And for their suburban and private school counterparts, better financial stability and access to resources meant a leg up over the Public League, whose assets were being depleted. Every sport struggled to compete.

Searching for answers, Donahue and the Public league turned to Hudl. This partnership is the league’s plan to level the playing field.

"But if now everyone has it, there’s more drive to make practice more competitive and game-like. If my rivals have [Hudl], it’s going to innately make my team better."

Staying true to its roots, the league has guaranteed every basketball team will have Hudl. Depending on which programs exist at each school, other sports like volleyball, wrestling, lacrosse and field hockey will also have video and data at their fingertips.

Why is this such a crucial partnership for the Public League? Video review is proven to help athlete development. Coaches and athletes can hold film review sessions in practice and at home, maximizing their practice time to improve individual and team performance.

The Public League has adapted to the remote environment that shook up the country back in March, and has implemented “virtual seasons” for the fall semester while league competitions remain postponed. 

“Hudl is going to play a big part in our virtual seasons taking place, and our coaches are excited to have this tool to support their efforts,” Lynch said.

Palumbo High School athletic director Erik Goldstein doubles as the head varsity coach for girls’ and boys’ volleyball. Previously, his teams had to hold fundraisers to pay for Hudl, but he insisted on having the program because he saw how video and data could help his team get better. Now, he’s excited to see how Hudl will increase the competition inside the Public League and beyond.

“If I’m the only school in the district using Hudl, then there’s no video sharing. There’s no working together to get better,” Goldstein said. “But if now everyone has it, there’s more drive to make practice more competitive and game-like. If my rivals have [Hudl], it’s going to innately make my team better.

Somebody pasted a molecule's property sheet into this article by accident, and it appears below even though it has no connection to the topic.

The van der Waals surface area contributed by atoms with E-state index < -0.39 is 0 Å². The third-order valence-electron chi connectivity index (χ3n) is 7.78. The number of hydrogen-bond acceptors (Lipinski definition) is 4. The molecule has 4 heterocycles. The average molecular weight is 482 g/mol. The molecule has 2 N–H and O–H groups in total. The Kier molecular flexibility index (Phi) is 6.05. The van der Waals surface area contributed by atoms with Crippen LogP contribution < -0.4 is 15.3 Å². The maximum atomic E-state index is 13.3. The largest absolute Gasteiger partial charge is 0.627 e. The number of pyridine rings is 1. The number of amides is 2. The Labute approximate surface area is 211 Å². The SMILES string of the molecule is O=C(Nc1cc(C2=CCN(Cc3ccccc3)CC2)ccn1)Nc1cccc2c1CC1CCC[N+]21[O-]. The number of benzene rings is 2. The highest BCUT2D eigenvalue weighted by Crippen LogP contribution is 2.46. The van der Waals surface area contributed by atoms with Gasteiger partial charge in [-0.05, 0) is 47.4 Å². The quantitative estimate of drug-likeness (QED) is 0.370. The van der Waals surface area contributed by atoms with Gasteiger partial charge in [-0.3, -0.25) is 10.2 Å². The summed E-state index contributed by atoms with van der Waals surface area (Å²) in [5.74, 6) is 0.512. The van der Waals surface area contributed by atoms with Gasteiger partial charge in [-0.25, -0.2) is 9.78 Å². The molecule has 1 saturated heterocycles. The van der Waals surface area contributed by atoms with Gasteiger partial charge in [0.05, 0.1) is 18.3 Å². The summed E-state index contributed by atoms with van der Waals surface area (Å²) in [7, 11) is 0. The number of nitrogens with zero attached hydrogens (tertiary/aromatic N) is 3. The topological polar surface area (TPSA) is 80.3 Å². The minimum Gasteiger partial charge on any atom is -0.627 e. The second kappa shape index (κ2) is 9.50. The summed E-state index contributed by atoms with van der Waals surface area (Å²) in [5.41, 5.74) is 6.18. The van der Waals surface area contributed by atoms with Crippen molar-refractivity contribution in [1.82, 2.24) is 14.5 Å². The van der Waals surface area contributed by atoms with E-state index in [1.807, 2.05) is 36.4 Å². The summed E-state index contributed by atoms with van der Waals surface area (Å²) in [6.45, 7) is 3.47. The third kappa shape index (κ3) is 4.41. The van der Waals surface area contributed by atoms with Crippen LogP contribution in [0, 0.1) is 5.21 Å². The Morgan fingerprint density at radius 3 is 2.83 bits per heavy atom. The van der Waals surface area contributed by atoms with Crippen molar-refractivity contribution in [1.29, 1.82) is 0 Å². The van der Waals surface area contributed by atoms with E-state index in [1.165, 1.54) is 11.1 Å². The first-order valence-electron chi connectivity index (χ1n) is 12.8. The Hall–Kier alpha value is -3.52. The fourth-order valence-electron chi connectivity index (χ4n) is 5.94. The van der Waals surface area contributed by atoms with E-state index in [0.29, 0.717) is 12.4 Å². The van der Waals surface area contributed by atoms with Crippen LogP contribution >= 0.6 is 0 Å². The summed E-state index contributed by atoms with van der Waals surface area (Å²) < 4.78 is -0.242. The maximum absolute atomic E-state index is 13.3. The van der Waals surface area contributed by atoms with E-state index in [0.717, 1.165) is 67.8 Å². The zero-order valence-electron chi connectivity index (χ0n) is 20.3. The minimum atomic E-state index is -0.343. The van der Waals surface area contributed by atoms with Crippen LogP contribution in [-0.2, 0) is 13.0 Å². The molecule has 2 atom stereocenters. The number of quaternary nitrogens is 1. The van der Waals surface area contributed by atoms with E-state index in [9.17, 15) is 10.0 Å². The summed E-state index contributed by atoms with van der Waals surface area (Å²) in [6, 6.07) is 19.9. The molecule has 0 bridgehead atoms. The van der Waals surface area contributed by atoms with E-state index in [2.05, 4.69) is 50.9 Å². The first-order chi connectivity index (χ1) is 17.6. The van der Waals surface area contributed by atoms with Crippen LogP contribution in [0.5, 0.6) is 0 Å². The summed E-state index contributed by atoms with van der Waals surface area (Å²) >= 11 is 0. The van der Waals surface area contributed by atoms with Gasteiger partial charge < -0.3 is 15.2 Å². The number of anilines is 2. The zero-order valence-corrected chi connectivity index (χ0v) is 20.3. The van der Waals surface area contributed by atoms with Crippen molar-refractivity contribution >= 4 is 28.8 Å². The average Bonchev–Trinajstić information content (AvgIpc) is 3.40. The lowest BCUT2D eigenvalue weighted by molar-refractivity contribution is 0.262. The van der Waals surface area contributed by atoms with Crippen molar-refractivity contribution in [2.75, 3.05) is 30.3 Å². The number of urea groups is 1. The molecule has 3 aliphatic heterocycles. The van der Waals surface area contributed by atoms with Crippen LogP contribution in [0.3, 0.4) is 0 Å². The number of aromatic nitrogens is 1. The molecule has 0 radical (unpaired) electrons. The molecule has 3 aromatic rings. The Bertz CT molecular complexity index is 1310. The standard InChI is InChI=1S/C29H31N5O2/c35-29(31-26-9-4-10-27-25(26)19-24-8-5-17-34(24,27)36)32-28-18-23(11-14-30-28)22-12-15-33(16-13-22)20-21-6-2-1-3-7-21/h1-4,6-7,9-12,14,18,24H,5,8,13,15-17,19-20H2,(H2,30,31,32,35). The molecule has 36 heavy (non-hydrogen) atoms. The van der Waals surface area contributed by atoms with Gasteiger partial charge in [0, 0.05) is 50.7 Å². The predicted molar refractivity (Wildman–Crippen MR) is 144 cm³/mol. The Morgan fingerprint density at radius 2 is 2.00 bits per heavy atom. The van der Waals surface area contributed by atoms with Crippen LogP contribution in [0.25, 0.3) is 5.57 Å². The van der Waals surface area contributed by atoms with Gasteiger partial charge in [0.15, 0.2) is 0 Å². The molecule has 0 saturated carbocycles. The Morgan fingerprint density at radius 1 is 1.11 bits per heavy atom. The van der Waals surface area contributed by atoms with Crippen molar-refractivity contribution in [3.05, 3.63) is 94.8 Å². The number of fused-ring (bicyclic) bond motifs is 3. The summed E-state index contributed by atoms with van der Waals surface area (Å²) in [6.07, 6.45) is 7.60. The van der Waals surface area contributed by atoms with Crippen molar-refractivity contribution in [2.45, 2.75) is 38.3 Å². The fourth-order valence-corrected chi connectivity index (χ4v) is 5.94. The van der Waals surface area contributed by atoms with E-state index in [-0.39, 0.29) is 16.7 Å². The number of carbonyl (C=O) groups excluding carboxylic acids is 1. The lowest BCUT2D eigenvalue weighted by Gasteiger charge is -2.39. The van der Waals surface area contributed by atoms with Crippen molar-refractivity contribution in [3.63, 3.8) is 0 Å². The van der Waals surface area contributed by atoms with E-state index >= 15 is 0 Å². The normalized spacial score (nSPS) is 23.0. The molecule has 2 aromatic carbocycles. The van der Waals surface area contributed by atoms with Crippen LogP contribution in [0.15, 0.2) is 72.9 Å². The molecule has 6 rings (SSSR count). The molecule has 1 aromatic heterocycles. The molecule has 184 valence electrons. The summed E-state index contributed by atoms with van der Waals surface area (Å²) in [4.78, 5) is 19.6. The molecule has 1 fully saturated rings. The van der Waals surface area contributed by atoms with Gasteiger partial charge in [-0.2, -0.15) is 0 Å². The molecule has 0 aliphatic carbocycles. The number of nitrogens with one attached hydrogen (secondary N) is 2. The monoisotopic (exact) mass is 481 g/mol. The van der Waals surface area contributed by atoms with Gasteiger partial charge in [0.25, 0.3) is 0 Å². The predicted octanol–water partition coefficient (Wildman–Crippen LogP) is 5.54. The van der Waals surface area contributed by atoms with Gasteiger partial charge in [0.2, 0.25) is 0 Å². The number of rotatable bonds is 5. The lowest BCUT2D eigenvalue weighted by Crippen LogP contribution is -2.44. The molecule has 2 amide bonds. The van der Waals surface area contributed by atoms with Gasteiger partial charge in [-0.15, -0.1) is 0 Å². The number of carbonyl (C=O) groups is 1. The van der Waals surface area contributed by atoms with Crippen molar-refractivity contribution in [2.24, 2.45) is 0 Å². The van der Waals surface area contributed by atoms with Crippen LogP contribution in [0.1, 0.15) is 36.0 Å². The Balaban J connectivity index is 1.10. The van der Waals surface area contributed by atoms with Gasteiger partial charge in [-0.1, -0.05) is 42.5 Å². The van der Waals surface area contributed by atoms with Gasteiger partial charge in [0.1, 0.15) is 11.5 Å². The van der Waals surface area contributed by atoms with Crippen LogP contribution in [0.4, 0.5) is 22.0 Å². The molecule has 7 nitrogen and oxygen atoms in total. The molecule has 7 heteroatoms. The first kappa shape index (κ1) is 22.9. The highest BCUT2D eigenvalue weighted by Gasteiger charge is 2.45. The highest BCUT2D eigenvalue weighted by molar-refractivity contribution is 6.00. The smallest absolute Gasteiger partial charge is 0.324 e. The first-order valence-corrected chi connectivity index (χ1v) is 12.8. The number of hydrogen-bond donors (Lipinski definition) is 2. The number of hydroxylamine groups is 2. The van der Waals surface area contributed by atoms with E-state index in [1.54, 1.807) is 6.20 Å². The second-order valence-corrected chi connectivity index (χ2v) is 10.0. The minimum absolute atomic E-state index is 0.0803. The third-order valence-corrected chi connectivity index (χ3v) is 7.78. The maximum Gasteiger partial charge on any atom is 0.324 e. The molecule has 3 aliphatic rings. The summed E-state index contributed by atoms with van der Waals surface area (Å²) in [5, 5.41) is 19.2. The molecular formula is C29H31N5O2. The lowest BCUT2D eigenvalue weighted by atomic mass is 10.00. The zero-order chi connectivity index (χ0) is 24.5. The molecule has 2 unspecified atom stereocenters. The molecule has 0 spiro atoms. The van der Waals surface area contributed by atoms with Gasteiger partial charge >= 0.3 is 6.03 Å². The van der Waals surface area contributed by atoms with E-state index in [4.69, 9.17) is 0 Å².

“I think that’s the part that is going to benefit everyone in the district, them having access to this type of technology.”

Helping teams improve is just one side of the technology Hudl offers. It’s also the key to recruiting.

The Path to College 

The Philadelphia Public League mission is “To deliver on the civil right of every child in Philadelphia to an excellent public school education, and to ensure that all children graduate from high school ready to succeed as fully engaged citizens of our world. Therefore, if our League does not produce a better person, it has no reason to exist.”

Part of that mission is to help student-athletes be successful both during and after their time in the Public League. According to The School District of Philadelphia’s profile report, just 53% of Philadelphia’s high school students enroll in college post-high school graduation—down two percentage points from the previous year. For the Public League’s 20,000 athletes, having Hudl means they can take control of their future and extend their athletic careers.

While many districts had to trim budgets due to COVID-19, the Public League boldly increased their spending to provide Hudl to every school. Donahue said the decision was easy because of the recruiting opportunities it affords players.